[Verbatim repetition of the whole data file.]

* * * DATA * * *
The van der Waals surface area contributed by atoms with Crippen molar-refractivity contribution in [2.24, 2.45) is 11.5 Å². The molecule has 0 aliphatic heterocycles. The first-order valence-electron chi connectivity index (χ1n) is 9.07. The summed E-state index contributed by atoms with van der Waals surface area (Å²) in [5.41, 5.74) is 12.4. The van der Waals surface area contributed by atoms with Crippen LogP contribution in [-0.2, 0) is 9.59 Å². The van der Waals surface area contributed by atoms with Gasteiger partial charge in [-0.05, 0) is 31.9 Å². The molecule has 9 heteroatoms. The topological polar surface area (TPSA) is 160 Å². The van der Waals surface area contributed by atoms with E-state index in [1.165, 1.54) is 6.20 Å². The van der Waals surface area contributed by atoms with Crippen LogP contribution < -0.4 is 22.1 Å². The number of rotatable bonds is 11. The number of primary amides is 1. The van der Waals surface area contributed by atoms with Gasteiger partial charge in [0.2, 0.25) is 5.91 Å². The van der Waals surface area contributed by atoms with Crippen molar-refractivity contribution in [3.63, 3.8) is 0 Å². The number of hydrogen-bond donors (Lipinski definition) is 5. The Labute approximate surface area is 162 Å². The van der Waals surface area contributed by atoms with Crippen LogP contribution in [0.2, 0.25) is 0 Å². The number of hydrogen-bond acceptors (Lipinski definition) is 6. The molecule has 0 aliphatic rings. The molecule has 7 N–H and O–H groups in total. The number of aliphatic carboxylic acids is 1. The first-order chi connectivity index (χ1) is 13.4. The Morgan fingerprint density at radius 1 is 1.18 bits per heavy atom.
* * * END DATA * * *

The van der Waals surface area contributed by atoms with Crippen molar-refractivity contribution in [2.24, 2.45) is 11.5 Å². The molecule has 0 aliphatic heterocycles. The first-order valence-electron chi connectivity index (χ1n) is 9.07. The summed E-state index contributed by atoms with van der Waals surface area (Å²) in [5.41, 5.74) is 12.4. The van der Waals surface area contributed by atoms with Crippen LogP contribution in [-0.2, 0) is 9.59 Å². The van der Waals surface area contributed by atoms with Gasteiger partial charge in [-0.05, 0) is 31.9 Å². The molecule has 9 heteroatoms. The topological polar surface area (TPSA) is 160 Å². The van der Waals surface area contributed by atoms with E-state index in [1.165, 1.54) is 6.20 Å². The van der Waals surface area contributed by atoms with Crippen LogP contribution < -0.4 is 22.1 Å². The number of rotatable bonds is 11. The number of primary amides is 1. The van der Waals surface area contributed by atoms with Gasteiger partial charge in [0.2, 0.25) is 5.91 Å². The van der Waals surface area contributed by atoms with Crippen molar-refractivity contribution in [3.63, 3.8) is 0 Å². The number of hydrogen-bond donors (Lipinski definition) is 5. The Labute approximate surface area is 162 Å². The van der Waals surface area contributed by atoms with Crippen LogP contribution in [0.2, 0.25) is 0 Å². The number of hydrogen-bond acceptors (Lipinski definition) is 6. The molecule has 0 aliphatic rings. The molecule has 7 N–H and O–H groups in total. The number of aliphatic carboxylic acids is 1. The first-order chi connectivity index (χ1) is 13.4. The Morgan fingerprint density at radius 1 is 1.18 bits per heavy atom.